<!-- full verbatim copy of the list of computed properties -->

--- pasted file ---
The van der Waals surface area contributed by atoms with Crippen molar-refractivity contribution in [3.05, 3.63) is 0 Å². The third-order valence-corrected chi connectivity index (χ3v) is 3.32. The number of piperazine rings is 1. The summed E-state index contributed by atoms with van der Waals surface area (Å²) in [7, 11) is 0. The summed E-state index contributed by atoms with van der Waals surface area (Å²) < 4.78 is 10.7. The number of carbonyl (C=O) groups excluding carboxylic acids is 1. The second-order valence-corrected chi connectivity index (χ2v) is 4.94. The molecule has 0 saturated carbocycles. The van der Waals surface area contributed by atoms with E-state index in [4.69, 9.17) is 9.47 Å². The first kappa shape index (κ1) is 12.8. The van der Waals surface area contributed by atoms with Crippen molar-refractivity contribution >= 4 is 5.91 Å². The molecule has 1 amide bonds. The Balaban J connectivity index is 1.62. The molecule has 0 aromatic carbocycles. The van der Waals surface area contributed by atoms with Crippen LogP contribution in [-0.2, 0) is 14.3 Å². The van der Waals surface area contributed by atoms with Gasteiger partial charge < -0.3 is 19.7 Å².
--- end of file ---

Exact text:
The van der Waals surface area contributed by atoms with Crippen molar-refractivity contribution in [3.05, 3.63) is 0 Å². The third-order valence-corrected chi connectivity index (χ3v) is 3.32. The number of piperazine rings is 1. The summed E-state index contributed by atoms with van der Waals surface area (Å²) in [7, 11) is 0. The summed E-state index contributed by atoms with van der Waals surface area (Å²) < 4.78 is 10.7. The number of carbonyl (C=O) groups excluding carboxylic acids is 1. The second-order valence-corrected chi connectivity index (χ2v) is 4.94. The molecule has 0 saturated carbocycles. The van der Waals surface area contributed by atoms with E-state index in [4.69, 9.17) is 9.47 Å². The first kappa shape index (κ1) is 12.8. The van der Waals surface area contributed by atoms with Crippen molar-refractivity contribution >= 4 is 5.91 Å². The molecule has 1 amide bonds. The Balaban J connectivity index is 1.62. The molecule has 0 aromatic carbocycles. The van der Waals surface area contributed by atoms with Crippen LogP contribution in [-0.2, 0) is 14.3 Å². The van der Waals surface area contributed by atoms with Gasteiger partial charge < -0.3 is 19.7 Å².